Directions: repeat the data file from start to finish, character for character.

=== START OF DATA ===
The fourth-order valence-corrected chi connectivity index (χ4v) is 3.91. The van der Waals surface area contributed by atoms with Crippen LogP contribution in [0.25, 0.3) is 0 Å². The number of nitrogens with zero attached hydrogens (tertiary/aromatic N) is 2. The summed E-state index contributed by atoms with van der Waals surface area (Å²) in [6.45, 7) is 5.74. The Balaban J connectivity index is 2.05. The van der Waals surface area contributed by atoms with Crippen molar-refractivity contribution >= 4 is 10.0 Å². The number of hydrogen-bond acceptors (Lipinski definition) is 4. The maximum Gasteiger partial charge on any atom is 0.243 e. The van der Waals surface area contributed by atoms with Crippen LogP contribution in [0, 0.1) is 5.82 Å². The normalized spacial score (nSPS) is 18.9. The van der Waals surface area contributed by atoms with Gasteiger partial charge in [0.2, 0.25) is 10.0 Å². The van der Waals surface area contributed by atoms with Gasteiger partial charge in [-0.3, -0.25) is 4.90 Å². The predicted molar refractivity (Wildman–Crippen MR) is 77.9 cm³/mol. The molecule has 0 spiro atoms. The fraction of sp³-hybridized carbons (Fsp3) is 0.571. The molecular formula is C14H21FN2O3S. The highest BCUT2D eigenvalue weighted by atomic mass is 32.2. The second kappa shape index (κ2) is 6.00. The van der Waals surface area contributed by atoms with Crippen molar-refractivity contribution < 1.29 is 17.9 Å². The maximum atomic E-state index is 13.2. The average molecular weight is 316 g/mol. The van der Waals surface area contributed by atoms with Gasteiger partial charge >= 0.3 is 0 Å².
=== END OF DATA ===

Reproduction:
The fourth-order valence-corrected chi connectivity index (χ4v) is 3.91. The van der Waals surface area contributed by atoms with Crippen LogP contribution in [0.25, 0.3) is 0 Å². The number of nitrogens with zero attached hydrogens (tertiary/aromatic N) is 2. The summed E-state index contributed by atoms with van der Waals surface area (Å²) in [6.45, 7) is 5.74. The Balaban J connectivity index is 2.05. The van der Waals surface area contributed by atoms with Crippen molar-refractivity contribution >= 4 is 10.0 Å². The number of hydrogen-bond acceptors (Lipinski definition) is 4. The maximum Gasteiger partial charge on any atom is 0.243 e. The van der Waals surface area contributed by atoms with Crippen LogP contribution in [0, 0.1) is 5.82 Å². The normalized spacial score (nSPS) is 18.9. The van der Waals surface area contributed by atoms with Gasteiger partial charge in [0.2, 0.25) is 10.0 Å². The van der Waals surface area contributed by atoms with Gasteiger partial charge in [-0.3, -0.25) is 4.90 Å². The predicted molar refractivity (Wildman–Crippen MR) is 77.9 cm³/mol. The molecule has 0 spiro atoms. The fraction of sp³-hybridized carbons (Fsp3) is 0.571. The molecular formula is C14H21FN2O3S. The highest BCUT2D eigenvalue weighted by atomic mass is 32.2. The second kappa shape index (κ2) is 6.00. The van der Waals surface area contributed by atoms with Crippen molar-refractivity contribution < 1.29 is 17.9 Å². The maximum atomic E-state index is 13.2. The average molecular weight is 316 g/mol. The van der Waals surface area contributed by atoms with Gasteiger partial charge >= 0.3 is 0 Å².